First the gas, then he climate protection

DIt is widely known that energy, food, building materials and many other things have become significantly more expensive. However, the terminals for liquid gas (LNG), which the federal government is currently building under high pressure on Germany’s coasts. Federal costs for these systems have more than doubled, according to documents from a budget committee meeting. Instead of 2.94 billion euros as planned in the spring, 6.56 billion euros have now been calculated for this year alone. The LNG inflation thus amounts to 123 percent – ​​in contrast, the 10 percent general inflation seems almost low.

Other European countries have had an infrastructure for liquefied gas for years, but companies in Germany resisted the idea for a long time. It was only when the federal government announced the prospect of significant state support after the start of the Ukraine war in the spring that things started to move. At first there was talk of two systems, but now the number has risen to seven. Most of these are floating terminals, so-called FSRUs. These can be erected more quickly than facilities on land. A floating terminal in Wilhelmshaven is already finished. The first LNG tankers are to dock there around the turn of the year 2022/2023. The liquid gas is then converted back into gas and fed into the grid.

Federal Minister of Economics Robert Habeck (Greens) defended the increased costs on Monday. On the one hand, there were more projects than initially planned. And renting the terminals alone is not enough. “We also have to include the infrastructure,” he said. The whole thing is a process. The liquid gas terminals made the gas supply in Germany safer. It is clear that there must be “a certain commitment from the public sector” for this. But it is not a one-way street, stressed Habeck. The background is that the terminal customers should pay “regasification fees”. However, the ministry has not yet given any figures for the expected income. A spokeswoman for Habeck said the halt to gas supplies from Russia through Nord Stream 1 made it clear how important an alternative infrastructure is.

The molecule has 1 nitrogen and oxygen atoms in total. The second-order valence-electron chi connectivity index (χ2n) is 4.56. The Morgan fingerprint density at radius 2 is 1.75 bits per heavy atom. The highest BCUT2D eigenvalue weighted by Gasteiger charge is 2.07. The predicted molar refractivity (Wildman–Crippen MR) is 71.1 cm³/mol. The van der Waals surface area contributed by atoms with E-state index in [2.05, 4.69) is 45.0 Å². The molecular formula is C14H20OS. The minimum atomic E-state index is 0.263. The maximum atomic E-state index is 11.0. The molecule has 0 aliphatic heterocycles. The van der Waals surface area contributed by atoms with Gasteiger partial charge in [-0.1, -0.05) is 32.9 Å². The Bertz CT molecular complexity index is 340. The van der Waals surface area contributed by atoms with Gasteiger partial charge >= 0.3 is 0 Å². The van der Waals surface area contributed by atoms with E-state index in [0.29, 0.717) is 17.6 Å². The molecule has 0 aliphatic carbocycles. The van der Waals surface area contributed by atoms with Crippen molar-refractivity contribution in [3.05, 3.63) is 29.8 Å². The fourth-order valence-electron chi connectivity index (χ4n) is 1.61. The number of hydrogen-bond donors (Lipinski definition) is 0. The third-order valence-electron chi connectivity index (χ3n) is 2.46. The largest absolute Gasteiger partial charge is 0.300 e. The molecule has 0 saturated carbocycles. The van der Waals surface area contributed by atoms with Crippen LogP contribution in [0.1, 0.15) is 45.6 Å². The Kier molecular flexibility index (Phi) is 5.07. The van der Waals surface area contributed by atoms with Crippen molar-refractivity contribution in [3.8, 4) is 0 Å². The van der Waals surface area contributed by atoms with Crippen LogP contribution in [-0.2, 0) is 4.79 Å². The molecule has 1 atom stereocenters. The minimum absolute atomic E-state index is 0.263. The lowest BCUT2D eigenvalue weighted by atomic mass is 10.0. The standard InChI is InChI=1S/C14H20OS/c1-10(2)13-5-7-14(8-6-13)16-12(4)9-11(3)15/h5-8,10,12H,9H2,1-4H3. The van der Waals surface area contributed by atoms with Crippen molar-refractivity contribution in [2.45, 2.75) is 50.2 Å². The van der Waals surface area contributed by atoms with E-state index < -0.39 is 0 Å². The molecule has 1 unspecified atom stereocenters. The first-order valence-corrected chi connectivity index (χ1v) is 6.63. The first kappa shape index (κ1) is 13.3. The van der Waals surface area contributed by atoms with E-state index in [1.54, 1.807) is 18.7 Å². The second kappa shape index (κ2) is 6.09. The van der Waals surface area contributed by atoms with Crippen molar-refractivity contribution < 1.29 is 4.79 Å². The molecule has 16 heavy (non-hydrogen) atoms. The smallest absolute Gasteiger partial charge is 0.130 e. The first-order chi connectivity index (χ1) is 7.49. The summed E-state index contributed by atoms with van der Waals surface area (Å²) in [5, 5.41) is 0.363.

More budget needed

As a result, additional budget funds will be required for 2023 – to what extent is an open question. In addition, around 739 million euros are available for the participation of the state development bank KfW at the planned stationary terminal in Brunsbüttel. This affects the budget years up to and including 2041, the ministry said. KfW takes over 50 percent in Brunsbüttel and is the largest shareholder, Gasunie has a 40 percent stake and RWE 10 percent. Here, too, a smaller share of around 500 million euros from the federal government was once planned.

Environmentalists are critical of state investments in a liquid gas infrastructure, especially since the charter contracts are now expected to run for 15 instead of just 10 years, according to the documents. “It’s time for an LNG moratorium and a review of all projects,” wrote Constantin Zerger, Head of Energy at Deutsche Umwelthilfe, on Twitter. The Greens budget politician Sven Christian Kindler warned in the “Spiegel” that Germany should not create “any fossil overcapacities for the future”. The leader of the Greens, Katharina Dröge, warned of a “lock-in effect”, not with regard to the liquid gas terminals, but because of the federal government’s offer to help Senegal develop a gas field. Contracts with other countries must be aimed at expanding renewable energies, she said.

Source link